For 17-year-old Philip Hojgaard-Olsen, finding wheelchair-accessible transport was not an easy task.
He has muscular dystrophy, a disease which affects the muscles and makes mobility difficult.
He said transport such as buses and taxis commonly lack the suitable requirements to take a wheelchair.
“Sometimes buses don’t have access, or the access doesn’t work,” he said.
“It can be quite frustrating, especially if you’ve gone all the way to the bus stop only to find out the buses can’t cater for you.”
He said wheelchair-accessible taxis proved costly and were unsuitable for longer trips.
After spending more than $20,000 converting the family car, Philip and his dad Peter set about trying to bring change by writing to car-share service GoGet, urging them to offer accessible vehicles.
One year later, the company launched its first accessible vehicle, believed to be the first of its kind in Australia.
“It will enable people with disabilities to get out for longer, for families to take out relatives and friends with disabilities, and for Philip to get a break from his dad and hit the road with his friends,” GoGet CEO Tristan Sender said.
Peter Hojgaard-Olsen said the move was a positive step.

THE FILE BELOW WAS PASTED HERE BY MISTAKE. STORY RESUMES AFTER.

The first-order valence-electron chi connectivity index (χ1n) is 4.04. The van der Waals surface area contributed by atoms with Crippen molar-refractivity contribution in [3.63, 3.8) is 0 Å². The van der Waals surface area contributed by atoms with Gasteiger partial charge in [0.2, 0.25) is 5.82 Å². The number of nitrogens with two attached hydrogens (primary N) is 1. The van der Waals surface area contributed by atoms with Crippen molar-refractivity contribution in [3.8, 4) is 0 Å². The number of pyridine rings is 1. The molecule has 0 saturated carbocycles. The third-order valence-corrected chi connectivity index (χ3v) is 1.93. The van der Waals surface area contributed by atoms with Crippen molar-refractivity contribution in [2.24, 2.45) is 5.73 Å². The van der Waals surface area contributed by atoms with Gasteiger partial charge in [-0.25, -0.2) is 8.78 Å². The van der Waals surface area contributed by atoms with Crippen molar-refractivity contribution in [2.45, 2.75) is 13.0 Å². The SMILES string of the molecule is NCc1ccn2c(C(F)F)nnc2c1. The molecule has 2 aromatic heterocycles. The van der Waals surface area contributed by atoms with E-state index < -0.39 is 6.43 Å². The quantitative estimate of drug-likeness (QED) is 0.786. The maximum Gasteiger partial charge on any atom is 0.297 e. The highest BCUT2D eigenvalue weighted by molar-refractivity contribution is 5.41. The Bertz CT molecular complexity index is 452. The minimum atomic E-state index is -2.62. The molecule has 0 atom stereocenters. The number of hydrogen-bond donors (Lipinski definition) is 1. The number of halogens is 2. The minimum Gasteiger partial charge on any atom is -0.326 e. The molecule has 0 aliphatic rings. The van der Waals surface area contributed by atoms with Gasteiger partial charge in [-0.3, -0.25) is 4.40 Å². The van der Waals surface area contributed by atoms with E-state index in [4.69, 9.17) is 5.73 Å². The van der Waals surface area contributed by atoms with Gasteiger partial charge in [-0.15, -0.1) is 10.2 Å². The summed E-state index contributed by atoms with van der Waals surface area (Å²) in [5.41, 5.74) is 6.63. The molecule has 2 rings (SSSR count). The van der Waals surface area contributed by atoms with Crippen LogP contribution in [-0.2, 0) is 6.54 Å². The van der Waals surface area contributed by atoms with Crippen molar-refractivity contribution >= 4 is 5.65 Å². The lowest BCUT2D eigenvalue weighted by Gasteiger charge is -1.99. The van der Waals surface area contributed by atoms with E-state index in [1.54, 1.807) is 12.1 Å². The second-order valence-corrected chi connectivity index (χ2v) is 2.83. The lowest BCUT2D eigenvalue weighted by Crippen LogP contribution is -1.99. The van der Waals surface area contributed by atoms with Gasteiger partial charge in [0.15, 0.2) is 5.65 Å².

“For less than $10 an hour, it becomes possible to get transportation to where you need to go,” he said.
He’s now urging the government to subsidise similarly flexible transport options which he said could also benefit an ageing population.
“And not always having to rely on a taxi, because its too expensive, and public transport (which) doesn’t cover all the places you need to go, and the frequency and timing,” he said.
“It opens up a whole new avenue.”
NSW Minister for Disability Services, John Ajaka, said the cost of modifying family cars can be hard for many people.
“In addition to the cost of the vehicle, which, for a van, could be anywhere around $50,000, there’s an additional cost of $20,000 to $25,000 for some basic conversions,” he said.
The GoGet accessible car-share vehicle was launched with the support of Spinal Cord Injuries Australia (SCIA) and was set to operate on a trial basis out of Sydney’s Royal North Shore Hospital.
If the trial is successful, the company hopes to roll out more vehicles nationally, something Philip said would make a difference in people’s lives.
“Being able to get to work… yeah, I think its an amazing thing,” he said.